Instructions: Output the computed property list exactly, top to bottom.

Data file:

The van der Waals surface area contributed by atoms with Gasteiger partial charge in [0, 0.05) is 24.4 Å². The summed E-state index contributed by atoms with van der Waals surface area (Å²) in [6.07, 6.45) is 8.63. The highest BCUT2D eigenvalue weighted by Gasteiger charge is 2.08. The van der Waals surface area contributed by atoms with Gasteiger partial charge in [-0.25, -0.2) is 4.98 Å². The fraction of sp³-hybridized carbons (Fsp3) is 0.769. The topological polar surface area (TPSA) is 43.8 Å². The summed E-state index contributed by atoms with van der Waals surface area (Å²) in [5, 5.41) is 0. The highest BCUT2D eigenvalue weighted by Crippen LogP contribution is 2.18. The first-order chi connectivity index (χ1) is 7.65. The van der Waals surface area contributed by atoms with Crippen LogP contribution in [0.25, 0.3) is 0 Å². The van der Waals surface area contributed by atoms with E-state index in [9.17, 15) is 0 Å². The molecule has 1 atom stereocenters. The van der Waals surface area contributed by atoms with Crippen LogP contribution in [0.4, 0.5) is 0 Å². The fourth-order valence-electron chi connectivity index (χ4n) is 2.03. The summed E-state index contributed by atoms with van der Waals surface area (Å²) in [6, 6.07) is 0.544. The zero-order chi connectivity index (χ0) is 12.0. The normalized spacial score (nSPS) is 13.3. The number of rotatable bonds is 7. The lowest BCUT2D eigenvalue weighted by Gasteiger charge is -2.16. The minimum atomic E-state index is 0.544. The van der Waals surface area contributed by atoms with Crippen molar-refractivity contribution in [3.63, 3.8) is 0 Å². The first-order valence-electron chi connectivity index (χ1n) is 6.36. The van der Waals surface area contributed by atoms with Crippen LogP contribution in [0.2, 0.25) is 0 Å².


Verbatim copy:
The van der Waals surface area contributed by atoms with Gasteiger partial charge in [0, 0.05) is 24.4 Å². The summed E-state index contributed by atoms with van der Waals surface area (Å²) in [6.07, 6.45) is 8.63. The highest BCUT2D eigenvalue weighted by Gasteiger charge is 2.08. The van der Waals surface area contributed by atoms with Gasteiger partial charge in [-0.25, -0.2) is 4.98 Å². The fraction of sp³-hybridized carbons (Fsp3) is 0.769. The topological polar surface area (TPSA) is 43.8 Å². The summed E-state index contributed by atoms with van der Waals surface area (Å²) in [5, 5.41) is 0. The highest BCUT2D eigenvalue weighted by Crippen LogP contribution is 2.18. The first-order chi connectivity index (χ1) is 7.65. The van der Waals surface area contributed by atoms with Crippen LogP contribution in [0.25, 0.3) is 0 Å². The van der Waals surface area contributed by atoms with E-state index in [9.17, 15) is 0 Å². The molecule has 1 atom stereocenters. The van der Waals surface area contributed by atoms with Crippen LogP contribution in [0.4, 0.5) is 0 Å². The fourth-order valence-electron chi connectivity index (χ4n) is 2.03. The summed E-state index contributed by atoms with van der Waals surface area (Å²) in [6, 6.07) is 0.544. The zero-order chi connectivity index (χ0) is 12.0. The normalized spacial score (nSPS) is 13.3. The number of rotatable bonds is 7. The lowest BCUT2D eigenvalue weighted by Gasteiger charge is -2.16. The minimum atomic E-state index is 0.544. The van der Waals surface area contributed by atoms with Crippen molar-refractivity contribution in [3.63, 3.8) is 0 Å². The first-order valence-electron chi connectivity index (χ1n) is 6.36. The van der Waals surface area contributed by atoms with Crippen LogP contribution in [0.2, 0.25) is 0 Å².